Reviewed by Colin Jacobson (March 13, 2019)
As she nears her 50th birthday, has Jennifer Lopez reached the point where she’s famous mainly for being famous? Probably not, but she’s getting there, as neither her musical nor cinematic careers inspire a lot of success any more.
Case in point: 2018’s Second Act. Lopez’s first wide-release live-action role since 2013’s Boy Next Door, the movie struggled to find an audience amidst the busy Christmas release season.
With a worldwide gross of $72 million versus a miniscule $16 million budget, Act clearly turned a profit. Still, $72 million doesn’t do much to demonstrate Lopez’s ability to draw audiences.
In Act, Maya Vargas (Lopez) works as the assistant manager at a retail shop. After she gets passed over for a deserved promotion due to her lack of formal education, she finds herself at a crossroads.
When her friend Joan’s (Leah Remini) tech-proficient son Dilly (Dalton Harrod) overhears how this educational “glass ceiling” holds back Maya, he spruces up her résumé. This leads Maya to a new corporate life where she uses her street smarts to succeed.
If I wasn’t so darned lazy, I’d look back at Lopez’s filmography to see how often she played a working class character who finds her way into more “sophisticated” society. Probably not as much as I think, but this feels like the kind of role Lopez has done more than a few times.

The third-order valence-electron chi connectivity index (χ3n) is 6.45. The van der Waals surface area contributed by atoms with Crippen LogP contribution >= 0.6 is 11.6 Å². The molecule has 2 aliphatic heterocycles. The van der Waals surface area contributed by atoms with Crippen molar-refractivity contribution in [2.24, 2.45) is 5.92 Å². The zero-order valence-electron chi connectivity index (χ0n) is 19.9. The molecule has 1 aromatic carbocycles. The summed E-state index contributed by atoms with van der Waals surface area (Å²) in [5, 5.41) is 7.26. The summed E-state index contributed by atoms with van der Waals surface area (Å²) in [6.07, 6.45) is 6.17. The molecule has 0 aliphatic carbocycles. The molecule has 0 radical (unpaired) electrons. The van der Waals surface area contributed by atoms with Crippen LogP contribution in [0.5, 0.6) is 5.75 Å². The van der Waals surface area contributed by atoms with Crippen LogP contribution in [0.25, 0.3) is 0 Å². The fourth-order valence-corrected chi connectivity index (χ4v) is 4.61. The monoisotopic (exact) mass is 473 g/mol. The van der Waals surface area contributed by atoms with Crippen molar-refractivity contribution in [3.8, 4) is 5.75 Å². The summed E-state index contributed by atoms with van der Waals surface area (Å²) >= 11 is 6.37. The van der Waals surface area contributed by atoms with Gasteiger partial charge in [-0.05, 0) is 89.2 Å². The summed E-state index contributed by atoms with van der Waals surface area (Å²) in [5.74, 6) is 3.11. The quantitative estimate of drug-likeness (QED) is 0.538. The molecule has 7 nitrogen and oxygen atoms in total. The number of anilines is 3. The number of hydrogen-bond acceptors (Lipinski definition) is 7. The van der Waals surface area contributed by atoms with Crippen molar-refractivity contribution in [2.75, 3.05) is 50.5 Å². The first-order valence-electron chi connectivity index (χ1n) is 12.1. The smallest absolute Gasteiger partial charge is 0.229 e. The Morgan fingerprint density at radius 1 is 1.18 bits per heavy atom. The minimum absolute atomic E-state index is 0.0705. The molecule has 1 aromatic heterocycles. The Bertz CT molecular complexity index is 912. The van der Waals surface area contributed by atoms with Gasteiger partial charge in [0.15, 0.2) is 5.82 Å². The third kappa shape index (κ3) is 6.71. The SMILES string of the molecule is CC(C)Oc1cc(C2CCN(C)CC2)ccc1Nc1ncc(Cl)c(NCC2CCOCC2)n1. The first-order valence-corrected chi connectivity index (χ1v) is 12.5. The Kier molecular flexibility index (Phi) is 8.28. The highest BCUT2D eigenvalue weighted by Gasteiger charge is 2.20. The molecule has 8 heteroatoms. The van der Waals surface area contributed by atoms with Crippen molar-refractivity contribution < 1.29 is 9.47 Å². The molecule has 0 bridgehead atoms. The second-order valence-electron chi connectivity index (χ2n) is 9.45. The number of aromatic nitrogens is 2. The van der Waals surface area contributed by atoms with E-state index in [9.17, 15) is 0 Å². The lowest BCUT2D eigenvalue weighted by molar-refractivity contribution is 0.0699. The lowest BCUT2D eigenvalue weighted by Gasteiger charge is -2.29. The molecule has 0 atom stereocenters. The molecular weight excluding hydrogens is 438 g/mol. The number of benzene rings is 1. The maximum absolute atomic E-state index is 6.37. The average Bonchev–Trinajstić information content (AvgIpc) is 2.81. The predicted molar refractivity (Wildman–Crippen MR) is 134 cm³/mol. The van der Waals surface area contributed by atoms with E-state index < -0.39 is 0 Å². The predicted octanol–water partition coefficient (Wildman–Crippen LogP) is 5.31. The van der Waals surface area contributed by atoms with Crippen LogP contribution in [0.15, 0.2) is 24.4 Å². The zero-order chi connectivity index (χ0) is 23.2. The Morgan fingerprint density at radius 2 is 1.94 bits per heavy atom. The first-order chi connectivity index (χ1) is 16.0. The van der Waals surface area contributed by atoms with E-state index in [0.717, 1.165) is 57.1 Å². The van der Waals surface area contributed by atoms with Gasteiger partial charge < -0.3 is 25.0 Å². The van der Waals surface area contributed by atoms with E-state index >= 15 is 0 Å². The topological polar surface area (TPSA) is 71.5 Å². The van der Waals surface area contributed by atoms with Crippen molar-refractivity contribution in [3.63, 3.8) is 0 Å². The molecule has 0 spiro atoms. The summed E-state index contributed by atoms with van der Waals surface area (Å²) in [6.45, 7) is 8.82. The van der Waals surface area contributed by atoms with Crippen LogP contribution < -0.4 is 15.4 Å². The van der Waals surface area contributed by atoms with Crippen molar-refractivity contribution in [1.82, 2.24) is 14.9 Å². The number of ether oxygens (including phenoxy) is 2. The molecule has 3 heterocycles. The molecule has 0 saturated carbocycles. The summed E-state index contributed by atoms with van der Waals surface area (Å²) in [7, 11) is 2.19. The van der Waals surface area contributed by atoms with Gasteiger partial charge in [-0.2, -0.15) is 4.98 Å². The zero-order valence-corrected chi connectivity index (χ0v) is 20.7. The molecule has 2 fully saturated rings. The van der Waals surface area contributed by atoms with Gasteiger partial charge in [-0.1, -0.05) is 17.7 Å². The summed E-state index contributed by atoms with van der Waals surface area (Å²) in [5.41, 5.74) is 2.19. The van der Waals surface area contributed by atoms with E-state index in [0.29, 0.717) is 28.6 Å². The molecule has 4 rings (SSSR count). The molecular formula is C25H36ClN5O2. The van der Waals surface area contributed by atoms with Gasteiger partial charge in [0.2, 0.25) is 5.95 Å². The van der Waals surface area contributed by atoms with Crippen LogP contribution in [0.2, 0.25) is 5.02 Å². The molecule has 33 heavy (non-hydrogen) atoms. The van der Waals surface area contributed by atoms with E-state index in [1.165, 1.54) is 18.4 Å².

However many characters of this sort Lopez has played, Act never offers any kind of challenge to her cinematic status quo. A bland, predictable mix of working class feminism, family drama and rom-com, nothing fresh appears here.
Given director Peter Segal’s history, this should come as no surprise. When Segal produces entertaining flicks like 50 First Dates, he tends to succeed due to the appeal of the actors and the material.
As a director, Segal seems wholly ordinary. That means he can’t do much to help a movie, but if everything else doesn’t click, he can harm a flick.
Perhaps “harm” is too strong, as Segal’s general mediocrity makes it difficult for him to active damage a production. However, he appears to lack the ability to elevate material, so if the script or the cast don’t seem invested, he can’t fix the problems.
The biggest problem with Act doesn’t stem from Segal’s lack of ability to soar as a director. Instead, the movie’s main concerns comes from its poor mix of maudlin melodrama and cheesy comedy.
Even a director better than Segal seems unlikely to do much with such an awful script. Any film that uses a profane little kid to churn laughs sits on rocky ground, and nothing about Act compensates for those flaws.
Scenes feel randomly connected, as if the editor threw the footage in a blender and hoped for the best. The movie lurches from sappy sentiment to tacky comedy without any sense of smoothness, and the various domains butt against each other in an awkward way.
Toss in one of the lamest plot twists you’ll ever find and Act flops in virtually all ways. Lopez boasts talent as an actor, but she wastes her skills on junk like this.